Nurture and Nature in “Girls, At Play”
People will always revert to what is most comfortable, reliant on their natural state. In Celeste Ng’s coming of age short story, “Girls, At Play”, the debate of nurture versus nature lies in the struggles between four girls. The theme of “Girls, At Play” is that no amount of nurturing can prevent a loss of innocence, found in the point of view, character, and plot.
The point of view of the story gives the perspective of someone trying to preserve purity. Grace seemed pure to the girls in the beginning, and saw her as a beacon of hope. When the girls first see the tiny girl on the playground, they long to protect her. “‘Grace,’ we repeat. ‘Grace.’ We like the sound of it, the round single syllable, like a polished metal bead. A simple name, a sweet name. A name not yet corrupted into a diminutive. We wonder, for a moment, if with Grace we can be Angela, Caroline, Amanda” (4). From the beginning, the three girls view Grace as ethereal, untouched by the world, and have hopes that she may revert them back to that state. Later, their perspective warps to see her at their own level. After teaching her all their dirty tricks, Grace surprises them by acting as they do. “Sometimes we look at her, at this new creature with darkened eyes and sleek clothing, who keeps her head up in the hallways, who sees people look at her and bats her eyes and smiles. At first she looks like a stranger” (9). By acting like them, Grace is now ‘other’, changed from someone to protect into a total stranger. Despite all their attempts to prevent her from defilement, she still follows them. From the girls’ point of view, Grace should not throw away her childhood of toys; she is lucky to live without having to please boys.
The characters and their development show that this is who Grace would grow to be all along. The girls attempt to latch onto what remains of Grace’s childhood. Shortly after becoming friends, the girls go to Grace’s house to begin teaching her everything they know. “We’re busy, with Grace, because she hardly knows anything at all. We teach her important things, like how to find the best seats in the movie theater. Asking for butter in the middle of your popcorn, not just on top. How to snap your gum” (5). Through her lack of experience, the girls revert back to their own childhoods. Consequently, Grace opposes the girls and longs to be taken seriously. While the three girls are acting like children, Grace takes a big step towards her true self, trying on their clothing in secret. “We put on crowns and wigs and bunny ears and mug in the mirror, and it’s then that we see Grace behind us. She’s not wearing a costume. She’s put on our clothes—Angie’s little lace top and Carrie’s denim skirt and Mandy’s platforms— and she’s looking not in the mirror but down at herself” (7). Grace has grown from the little girl they first met into a mimic of the actions they are so ashamed of. The true values and wants of Grace come to light through her development as a girl and a character.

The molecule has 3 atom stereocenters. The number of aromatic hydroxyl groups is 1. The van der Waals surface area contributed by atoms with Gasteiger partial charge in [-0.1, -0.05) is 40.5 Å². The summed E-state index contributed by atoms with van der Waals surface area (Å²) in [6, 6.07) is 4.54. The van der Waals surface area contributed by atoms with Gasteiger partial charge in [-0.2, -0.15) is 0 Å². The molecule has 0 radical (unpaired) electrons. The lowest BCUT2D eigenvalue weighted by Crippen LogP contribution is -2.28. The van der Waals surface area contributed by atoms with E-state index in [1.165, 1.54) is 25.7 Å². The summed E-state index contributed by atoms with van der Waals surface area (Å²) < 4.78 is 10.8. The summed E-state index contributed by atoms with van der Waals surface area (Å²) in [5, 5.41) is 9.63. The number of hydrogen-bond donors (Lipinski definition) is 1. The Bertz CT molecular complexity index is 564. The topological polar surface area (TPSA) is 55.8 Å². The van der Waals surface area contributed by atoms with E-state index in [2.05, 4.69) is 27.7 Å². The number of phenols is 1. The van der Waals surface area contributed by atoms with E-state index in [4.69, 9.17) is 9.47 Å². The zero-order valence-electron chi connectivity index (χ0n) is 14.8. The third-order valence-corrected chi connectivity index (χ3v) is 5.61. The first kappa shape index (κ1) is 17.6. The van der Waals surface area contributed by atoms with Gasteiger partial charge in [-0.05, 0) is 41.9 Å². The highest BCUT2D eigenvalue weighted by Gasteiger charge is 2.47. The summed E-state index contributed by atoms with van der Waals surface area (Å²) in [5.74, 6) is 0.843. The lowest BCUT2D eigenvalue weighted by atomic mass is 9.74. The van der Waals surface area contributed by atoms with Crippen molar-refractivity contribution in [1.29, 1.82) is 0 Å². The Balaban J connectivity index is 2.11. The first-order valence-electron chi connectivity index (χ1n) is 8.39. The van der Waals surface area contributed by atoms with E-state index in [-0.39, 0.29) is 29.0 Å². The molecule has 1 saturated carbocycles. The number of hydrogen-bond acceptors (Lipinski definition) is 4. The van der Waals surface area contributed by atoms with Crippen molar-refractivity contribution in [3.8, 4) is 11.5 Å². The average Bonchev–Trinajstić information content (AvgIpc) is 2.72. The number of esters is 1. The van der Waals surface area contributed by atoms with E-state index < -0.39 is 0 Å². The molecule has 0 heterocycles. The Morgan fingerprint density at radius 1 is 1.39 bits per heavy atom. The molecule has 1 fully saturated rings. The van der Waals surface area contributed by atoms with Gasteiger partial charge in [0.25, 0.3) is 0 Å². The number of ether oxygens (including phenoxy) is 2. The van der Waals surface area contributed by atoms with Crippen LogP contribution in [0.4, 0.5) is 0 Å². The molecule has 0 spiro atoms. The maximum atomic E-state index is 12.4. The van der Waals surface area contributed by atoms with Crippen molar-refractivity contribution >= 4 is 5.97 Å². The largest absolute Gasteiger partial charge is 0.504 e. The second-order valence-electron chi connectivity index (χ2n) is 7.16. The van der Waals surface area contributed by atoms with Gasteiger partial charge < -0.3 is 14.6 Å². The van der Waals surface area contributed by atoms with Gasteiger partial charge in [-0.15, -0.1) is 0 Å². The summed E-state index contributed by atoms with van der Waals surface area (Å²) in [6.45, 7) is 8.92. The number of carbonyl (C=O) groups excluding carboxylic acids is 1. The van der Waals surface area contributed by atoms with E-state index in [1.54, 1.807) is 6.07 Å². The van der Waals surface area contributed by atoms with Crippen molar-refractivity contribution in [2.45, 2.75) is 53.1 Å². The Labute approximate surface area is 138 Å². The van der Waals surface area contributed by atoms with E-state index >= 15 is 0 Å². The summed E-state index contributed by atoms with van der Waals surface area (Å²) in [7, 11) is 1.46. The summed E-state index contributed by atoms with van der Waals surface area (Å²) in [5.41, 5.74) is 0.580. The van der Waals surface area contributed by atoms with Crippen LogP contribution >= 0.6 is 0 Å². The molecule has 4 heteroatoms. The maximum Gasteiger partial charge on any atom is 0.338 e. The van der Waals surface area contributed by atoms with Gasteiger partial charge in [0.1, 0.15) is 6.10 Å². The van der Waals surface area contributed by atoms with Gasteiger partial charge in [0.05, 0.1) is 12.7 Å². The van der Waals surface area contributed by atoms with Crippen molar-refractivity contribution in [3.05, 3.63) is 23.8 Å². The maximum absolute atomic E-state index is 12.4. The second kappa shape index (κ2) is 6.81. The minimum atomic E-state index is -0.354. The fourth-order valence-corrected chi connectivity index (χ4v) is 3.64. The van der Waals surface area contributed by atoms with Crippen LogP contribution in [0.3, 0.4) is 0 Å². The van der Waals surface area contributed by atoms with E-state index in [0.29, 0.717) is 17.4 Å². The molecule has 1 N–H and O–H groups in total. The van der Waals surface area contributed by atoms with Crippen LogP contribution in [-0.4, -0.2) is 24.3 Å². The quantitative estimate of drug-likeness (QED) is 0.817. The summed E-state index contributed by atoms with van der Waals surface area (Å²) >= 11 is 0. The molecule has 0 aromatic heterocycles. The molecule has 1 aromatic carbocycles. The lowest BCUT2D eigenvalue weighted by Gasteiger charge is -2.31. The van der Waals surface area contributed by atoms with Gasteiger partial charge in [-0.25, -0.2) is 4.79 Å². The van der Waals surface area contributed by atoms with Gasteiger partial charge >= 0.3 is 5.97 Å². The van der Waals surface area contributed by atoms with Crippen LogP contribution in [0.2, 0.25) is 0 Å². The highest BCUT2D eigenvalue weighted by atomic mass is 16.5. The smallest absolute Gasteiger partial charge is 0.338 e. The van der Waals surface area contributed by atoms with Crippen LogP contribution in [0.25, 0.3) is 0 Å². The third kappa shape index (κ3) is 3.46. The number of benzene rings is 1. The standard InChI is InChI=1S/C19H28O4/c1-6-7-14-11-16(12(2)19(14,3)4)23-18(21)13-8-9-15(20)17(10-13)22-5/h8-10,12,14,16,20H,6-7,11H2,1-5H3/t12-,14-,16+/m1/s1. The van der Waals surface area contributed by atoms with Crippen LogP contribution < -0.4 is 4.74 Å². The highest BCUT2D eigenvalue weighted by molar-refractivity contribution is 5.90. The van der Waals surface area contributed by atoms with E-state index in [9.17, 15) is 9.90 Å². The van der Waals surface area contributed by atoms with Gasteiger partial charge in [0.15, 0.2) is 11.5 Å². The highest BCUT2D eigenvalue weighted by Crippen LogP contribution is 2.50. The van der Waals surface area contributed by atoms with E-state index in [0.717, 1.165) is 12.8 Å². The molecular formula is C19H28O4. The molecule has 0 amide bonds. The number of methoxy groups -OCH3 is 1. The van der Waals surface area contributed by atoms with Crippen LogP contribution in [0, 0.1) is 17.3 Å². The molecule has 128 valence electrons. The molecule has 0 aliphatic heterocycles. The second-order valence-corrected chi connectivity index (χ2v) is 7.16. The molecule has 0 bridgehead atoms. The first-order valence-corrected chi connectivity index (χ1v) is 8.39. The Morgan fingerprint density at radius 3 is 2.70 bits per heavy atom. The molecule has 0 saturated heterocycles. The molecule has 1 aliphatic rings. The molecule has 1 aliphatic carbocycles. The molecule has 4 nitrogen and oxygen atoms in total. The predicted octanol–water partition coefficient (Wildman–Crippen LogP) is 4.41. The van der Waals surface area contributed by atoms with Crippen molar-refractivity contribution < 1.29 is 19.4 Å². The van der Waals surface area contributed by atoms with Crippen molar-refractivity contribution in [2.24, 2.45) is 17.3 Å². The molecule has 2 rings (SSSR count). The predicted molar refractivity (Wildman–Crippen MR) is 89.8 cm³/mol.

The events within the story show both the suppression and the growth of Grace’s sexual knowledge. This transition from pure to as ‘dirty’ as them reminds the girls that Grace refused to heed their warnings. While they still view her as a little girl who needs protection, the girls brush off any mention of The Game. “‘I like your bracelets,’ she says. We push them under our coat sleeves. ‘They’re nothing,’ we say. ‘Just old junk. Come sit with us. Tell us about you.’” (4). The girls continue to lie about their bracelets and The Game throughout the story; they are ashamed and feel the need to lie to perfect little Grace. However, when she does learn what the Game is about, Grace is excited to take part. Finally breaking her eight day silence towards the girls, Grace is eager to know what the game is that another girl in her class told her about. “The girl in front of us doesn’t even look like our Grace anymore. […] We want to slap her, to tell her she’s ungrateful. Instead we look at look at her, hard. ‘What do you want,’ we say. ‘Do you want to play the game?’ ‘Yes,’ she says at last. ‘Yes. I want to play the game.’” (11). They are disgusted by Grace’s ignorance to their suffering, and resent how she idolizes this life they live. Though they tried to protect her from it all, she “betrays” them by still vying to play the game. Grace’s imitation of the girls’ actions only serve to prove that this was who she was meant to be, despite their warnings.
The perspective, character development, and events of “Girls, At Play” illustrate that nurturing cannot change true nature. The limited perspective of the three girls shows the confusion and pain they feel when they ultimately cannot alter Grace’s true nature. Her growth as a character eventually shows Grace’s true colors. Even with all the lies the girls feed Grace to keep her oblivious, she grows into a mimic of their own actions. In “Girls, At Play”, Celeste Ng shows that there is no amount of intervention that will stop someone from growing into their true selves. The three girls try their best to keep Grace in the dark about their lifestyle and the Game, and yet she grows into a player of the Game herself. People will always grow into who they are meant to be, in spite of any outside intervention.
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People will always revert to what is most comfortable, reliant on their natural state. In Celeste Ng’s coming of age short story, “Girls, At Play”, the debate of nurture versus […]